VanDerveer: Well, we met with the team right after the [semifinal] game. And basically, I shared things with them – you don’t have very long because the press comes in the locker room and so you don’t have a long time – but I just thanked our seniors for just an incredible four years. You know, four Pac10 championships, never losing at home, four Final Fours. It’s just incredible.

But, you know, people were very upset, so I didn’t really say very much. And when they went back to the hotel, we had a team meal. And with just our team, each senior spoke. And basically, the gist of each speech was how much they cared about each other, how much they loved playing with each other, and losing a game wasn’t sad – what was sad was moving on and not being together and playing together anymore.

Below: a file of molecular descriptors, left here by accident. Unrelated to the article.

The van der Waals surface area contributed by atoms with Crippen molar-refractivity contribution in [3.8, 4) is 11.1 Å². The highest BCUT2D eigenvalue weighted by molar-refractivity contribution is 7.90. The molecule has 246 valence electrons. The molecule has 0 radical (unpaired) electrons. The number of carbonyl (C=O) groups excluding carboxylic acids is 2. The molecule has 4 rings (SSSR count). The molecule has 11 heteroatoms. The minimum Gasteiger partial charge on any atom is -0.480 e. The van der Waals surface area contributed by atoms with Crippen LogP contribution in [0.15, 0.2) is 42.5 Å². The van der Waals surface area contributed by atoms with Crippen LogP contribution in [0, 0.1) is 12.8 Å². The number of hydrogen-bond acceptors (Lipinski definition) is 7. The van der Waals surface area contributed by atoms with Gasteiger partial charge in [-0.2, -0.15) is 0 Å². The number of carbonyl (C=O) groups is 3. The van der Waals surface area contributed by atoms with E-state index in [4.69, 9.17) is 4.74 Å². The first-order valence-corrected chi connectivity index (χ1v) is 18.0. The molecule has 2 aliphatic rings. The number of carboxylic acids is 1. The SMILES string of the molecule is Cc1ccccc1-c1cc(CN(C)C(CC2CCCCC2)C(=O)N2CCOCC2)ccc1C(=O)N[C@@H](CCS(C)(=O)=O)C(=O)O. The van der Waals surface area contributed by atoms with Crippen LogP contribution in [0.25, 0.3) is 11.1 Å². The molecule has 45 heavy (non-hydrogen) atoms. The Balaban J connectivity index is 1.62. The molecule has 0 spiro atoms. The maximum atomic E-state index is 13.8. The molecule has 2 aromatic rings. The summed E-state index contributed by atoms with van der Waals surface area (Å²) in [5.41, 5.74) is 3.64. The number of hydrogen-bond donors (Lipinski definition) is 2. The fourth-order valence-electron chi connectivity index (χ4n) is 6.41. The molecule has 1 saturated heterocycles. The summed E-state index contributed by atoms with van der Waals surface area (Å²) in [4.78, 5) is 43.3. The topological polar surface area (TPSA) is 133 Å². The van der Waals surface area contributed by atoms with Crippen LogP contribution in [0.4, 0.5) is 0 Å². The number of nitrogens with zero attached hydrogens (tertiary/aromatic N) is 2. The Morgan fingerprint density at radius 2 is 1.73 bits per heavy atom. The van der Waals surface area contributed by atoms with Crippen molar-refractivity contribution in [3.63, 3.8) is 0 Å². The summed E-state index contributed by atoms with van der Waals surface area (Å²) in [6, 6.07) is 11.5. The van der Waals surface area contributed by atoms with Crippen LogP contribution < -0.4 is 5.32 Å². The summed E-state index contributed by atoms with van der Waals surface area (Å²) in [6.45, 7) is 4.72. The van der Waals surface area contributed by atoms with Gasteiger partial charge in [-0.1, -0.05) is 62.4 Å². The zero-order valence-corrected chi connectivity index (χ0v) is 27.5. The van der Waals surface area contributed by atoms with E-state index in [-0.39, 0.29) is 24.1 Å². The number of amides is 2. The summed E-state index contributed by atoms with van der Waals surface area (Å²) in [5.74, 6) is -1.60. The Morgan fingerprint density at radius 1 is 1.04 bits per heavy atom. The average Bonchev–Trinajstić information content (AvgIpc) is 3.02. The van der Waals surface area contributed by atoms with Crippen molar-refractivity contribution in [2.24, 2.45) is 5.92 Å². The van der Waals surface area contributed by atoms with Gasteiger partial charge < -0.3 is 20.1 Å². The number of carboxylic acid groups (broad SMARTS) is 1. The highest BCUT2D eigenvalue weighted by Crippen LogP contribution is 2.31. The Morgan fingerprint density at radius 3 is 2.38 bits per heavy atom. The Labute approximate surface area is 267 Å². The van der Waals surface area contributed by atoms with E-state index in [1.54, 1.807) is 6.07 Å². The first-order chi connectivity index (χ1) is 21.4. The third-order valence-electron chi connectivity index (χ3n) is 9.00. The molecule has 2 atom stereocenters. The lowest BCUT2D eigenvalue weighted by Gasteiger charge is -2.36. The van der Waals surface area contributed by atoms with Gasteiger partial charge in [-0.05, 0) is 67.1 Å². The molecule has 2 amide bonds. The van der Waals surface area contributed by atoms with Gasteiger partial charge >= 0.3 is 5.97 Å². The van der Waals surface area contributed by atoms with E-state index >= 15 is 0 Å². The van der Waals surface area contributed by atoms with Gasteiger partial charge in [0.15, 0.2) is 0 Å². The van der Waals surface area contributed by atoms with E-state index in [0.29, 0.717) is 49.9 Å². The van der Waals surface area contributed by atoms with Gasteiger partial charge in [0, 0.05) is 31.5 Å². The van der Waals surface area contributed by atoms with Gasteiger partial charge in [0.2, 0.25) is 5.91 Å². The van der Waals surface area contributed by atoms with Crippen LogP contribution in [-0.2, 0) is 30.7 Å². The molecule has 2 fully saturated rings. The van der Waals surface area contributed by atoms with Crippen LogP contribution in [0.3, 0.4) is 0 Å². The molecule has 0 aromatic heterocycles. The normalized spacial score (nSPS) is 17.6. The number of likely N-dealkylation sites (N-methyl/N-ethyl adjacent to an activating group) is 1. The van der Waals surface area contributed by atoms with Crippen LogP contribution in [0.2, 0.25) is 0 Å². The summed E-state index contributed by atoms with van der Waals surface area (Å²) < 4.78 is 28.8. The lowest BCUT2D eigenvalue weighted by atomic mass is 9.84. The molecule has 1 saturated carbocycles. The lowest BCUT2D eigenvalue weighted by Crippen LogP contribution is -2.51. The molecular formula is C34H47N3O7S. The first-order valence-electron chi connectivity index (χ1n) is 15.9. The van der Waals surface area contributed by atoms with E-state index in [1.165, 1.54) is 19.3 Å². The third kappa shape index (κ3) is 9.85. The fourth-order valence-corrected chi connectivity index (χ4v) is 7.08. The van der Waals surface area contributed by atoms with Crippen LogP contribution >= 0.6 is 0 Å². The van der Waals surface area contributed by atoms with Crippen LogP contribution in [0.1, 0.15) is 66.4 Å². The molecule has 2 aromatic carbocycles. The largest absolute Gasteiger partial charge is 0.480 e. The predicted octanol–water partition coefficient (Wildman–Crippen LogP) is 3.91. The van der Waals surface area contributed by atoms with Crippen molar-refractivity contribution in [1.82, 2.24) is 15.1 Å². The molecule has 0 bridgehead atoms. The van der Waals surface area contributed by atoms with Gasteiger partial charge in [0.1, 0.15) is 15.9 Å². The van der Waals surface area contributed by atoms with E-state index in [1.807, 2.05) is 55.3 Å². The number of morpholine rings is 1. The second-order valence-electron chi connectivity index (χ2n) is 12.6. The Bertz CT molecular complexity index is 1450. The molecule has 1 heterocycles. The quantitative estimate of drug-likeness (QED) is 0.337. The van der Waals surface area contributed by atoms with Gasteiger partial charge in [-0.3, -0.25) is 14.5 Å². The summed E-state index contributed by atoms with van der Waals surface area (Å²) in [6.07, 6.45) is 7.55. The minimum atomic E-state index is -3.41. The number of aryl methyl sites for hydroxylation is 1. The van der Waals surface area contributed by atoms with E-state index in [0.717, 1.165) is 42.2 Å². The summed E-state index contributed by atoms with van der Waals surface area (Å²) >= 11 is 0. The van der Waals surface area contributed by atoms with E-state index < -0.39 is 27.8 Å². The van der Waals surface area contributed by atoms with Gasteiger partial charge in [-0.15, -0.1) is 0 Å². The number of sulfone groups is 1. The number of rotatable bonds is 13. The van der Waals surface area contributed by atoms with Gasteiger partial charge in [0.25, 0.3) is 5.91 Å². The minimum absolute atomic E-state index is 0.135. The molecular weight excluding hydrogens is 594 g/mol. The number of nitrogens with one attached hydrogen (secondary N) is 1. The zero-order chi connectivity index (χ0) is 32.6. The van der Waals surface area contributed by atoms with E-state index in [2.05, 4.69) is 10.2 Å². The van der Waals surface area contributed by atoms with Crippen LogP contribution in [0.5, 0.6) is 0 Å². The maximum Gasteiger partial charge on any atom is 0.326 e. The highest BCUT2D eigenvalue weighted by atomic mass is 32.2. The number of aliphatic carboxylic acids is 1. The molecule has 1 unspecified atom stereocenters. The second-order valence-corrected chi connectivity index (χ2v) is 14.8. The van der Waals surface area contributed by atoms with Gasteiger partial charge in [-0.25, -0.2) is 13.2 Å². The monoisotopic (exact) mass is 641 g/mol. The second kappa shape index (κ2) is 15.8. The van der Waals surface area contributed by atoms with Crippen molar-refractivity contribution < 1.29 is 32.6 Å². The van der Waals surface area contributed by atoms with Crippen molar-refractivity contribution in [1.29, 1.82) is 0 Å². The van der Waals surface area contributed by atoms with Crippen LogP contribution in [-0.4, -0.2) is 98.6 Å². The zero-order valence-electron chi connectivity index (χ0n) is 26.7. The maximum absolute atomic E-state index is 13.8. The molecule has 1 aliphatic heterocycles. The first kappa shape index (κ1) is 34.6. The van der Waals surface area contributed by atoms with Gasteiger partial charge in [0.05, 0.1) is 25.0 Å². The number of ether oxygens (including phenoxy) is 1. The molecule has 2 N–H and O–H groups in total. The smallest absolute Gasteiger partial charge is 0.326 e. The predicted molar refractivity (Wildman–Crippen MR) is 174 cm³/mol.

Carter: Do you think that [reaction] is something that is unique to Stanford, unique to this team, unique to this group, or is it something that throughout your career, you’ve seen before?

VanDerveer: I have seen it before. You know, it’s very hard to get that close [to winning]. It’s almost less painful to lose earlier, but it’s very painful to get that close. And it is really upsetting to feel like you have the power to win, but we just didn’t make the plays we needed to make.

And I think people could be upset with themselves, they could be upset with others. I think that that’s human nature, but I think it takes a mature group, which this team is, to not blame other people and not blame themselves, but say, ‘Hey, we gave it our best, and here’s the outcome.’

Carter: So moving on a little more to yourself. The day after the loss, you were selected to be in the Naismith Hall of Fame. What are your reactions to that looking back now?